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Understanding the gender disparity in HIV infection across countries in sub-Saharan Africa: evidence from the Demographic and Health Surveys
Authors: Magadi, Monica Akinyi
Source: Sociology of Health & Illness, Volume 33, Number 4, May 2011 , pp. 522-539(18), DOI: http://dx.doi.org/10.1111/j.1467-9566.2010.01304.x
Topic(s): Gender
HIV/AIDS
Women's health
Country: Africa
   Multiple African Countries
Published: MAY 2011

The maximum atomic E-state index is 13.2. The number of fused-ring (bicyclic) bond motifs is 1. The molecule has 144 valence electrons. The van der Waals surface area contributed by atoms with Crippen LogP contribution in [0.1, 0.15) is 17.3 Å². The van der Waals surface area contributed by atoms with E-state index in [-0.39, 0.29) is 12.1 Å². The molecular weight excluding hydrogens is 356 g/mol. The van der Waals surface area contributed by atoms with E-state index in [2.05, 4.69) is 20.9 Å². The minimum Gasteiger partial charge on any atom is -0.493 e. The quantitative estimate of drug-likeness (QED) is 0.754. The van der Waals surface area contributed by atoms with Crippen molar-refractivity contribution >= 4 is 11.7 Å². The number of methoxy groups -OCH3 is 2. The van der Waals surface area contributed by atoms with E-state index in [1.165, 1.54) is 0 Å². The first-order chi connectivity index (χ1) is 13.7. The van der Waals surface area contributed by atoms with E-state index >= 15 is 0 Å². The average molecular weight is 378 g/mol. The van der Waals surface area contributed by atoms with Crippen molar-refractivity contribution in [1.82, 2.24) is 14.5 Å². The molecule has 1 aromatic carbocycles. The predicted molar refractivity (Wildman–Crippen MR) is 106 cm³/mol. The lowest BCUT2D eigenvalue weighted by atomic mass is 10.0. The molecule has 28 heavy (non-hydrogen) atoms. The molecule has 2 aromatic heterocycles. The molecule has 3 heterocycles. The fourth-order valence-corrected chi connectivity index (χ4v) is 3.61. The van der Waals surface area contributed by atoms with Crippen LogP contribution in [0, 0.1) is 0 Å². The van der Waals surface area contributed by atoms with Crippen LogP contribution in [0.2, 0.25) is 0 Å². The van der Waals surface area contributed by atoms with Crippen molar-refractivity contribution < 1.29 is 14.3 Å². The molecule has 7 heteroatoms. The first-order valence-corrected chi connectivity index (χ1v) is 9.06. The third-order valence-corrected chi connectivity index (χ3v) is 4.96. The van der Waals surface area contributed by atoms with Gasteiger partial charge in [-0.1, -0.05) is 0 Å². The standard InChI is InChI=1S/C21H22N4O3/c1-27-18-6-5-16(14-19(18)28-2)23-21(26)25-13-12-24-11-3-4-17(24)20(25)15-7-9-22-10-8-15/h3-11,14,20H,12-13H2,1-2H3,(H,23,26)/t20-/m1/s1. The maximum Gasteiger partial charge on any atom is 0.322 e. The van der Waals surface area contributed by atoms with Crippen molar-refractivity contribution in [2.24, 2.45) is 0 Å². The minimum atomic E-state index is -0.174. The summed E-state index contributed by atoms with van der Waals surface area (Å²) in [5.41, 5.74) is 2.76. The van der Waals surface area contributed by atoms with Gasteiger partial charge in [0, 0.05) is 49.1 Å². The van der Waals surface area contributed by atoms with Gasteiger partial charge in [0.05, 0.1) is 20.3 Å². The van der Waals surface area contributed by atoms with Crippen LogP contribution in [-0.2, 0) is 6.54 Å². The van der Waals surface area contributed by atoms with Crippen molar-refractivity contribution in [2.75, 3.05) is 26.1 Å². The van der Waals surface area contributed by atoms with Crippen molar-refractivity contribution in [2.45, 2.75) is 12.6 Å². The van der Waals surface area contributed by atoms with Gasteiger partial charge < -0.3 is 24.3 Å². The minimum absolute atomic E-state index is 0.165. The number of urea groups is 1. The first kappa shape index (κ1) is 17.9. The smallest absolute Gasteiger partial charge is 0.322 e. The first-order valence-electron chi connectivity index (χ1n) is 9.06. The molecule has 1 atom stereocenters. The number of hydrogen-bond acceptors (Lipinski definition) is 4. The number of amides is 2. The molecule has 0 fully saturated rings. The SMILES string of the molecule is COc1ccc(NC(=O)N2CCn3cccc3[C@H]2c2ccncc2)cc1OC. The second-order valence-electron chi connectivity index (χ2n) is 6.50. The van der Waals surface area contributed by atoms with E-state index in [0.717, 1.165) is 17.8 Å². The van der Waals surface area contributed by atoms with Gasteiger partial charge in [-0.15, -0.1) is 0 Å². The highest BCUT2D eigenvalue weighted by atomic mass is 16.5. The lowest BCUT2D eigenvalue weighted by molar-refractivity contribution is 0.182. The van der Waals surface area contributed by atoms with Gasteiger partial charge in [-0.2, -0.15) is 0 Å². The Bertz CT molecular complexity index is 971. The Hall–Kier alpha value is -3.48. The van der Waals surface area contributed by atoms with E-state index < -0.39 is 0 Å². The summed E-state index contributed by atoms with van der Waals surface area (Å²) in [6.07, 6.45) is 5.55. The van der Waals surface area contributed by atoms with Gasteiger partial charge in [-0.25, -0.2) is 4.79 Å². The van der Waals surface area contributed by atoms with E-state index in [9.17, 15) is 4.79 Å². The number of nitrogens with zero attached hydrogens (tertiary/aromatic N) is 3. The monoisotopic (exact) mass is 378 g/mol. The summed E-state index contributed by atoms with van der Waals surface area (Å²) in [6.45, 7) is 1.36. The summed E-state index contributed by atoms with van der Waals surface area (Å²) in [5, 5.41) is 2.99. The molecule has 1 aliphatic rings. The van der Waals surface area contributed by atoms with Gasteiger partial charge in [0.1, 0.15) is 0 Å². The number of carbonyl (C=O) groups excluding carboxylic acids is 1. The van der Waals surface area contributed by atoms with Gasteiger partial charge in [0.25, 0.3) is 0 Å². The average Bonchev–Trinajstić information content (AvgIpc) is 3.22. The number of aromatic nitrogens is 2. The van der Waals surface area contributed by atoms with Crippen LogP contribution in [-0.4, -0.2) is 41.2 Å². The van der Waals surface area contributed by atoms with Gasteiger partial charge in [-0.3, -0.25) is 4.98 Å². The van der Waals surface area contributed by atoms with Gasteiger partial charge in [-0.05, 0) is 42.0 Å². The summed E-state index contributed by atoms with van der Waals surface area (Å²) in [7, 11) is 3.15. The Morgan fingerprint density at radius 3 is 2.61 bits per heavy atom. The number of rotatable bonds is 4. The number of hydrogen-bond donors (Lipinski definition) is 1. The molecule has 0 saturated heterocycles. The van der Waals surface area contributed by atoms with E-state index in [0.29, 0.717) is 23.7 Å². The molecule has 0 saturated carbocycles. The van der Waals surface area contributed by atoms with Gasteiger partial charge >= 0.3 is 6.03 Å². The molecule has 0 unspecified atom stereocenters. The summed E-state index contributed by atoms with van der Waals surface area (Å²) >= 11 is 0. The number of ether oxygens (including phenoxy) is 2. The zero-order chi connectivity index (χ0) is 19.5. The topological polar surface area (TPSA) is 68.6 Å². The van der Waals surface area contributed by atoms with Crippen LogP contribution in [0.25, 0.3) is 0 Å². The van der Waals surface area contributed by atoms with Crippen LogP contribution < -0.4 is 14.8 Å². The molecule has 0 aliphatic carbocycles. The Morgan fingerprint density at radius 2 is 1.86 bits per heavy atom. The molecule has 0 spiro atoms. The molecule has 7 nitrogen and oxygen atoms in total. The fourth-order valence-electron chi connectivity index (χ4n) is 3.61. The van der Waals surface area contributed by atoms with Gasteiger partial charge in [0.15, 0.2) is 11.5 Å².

Abstract: Abstract: Women in sub-Saharan Africa bear a disproportionate burden of human immunodeficiency virus (HIV) infections, which is exacerbated by their role in society and biological vulnerability. The specific objectives of this article are to (i) determine the extent of gender disparity in HIV infection; (ii) examine the role of HIV/acquired immune deficiency syndrome (AIDS) awareness and sexual behaviour factors on the gender disparity and (iii) establish how the gender disparity varies between individuals of different characteristics and across countries. The analysis involves multilevel logistic regression analysis applied to pooled Demographic and Health Surveys data from 20 countries in sub-Saharan Africa conducted during 2003-2008. The findings suggest that women in sub-Saharan Africa have on average a 60% higher risk of HIV infection than their male counterparts. The risk for women is 70% higher than their male counterparts of similar sexual behaviour, suggesting that the observed gender disparity cannot be attributed to sexual behaviour. The results suggest that the risk of HIV infection among women (compared to men) across countries in sub-Saharan Africa is further aggravated among those who are younger, in female-headed households, not in stable unions or marital partnerships or had an earlier sexual debut. Keywords: gender disparity; HIV infection; sub-Saharan Africa; cross-national variation; Demographic and Health Surveys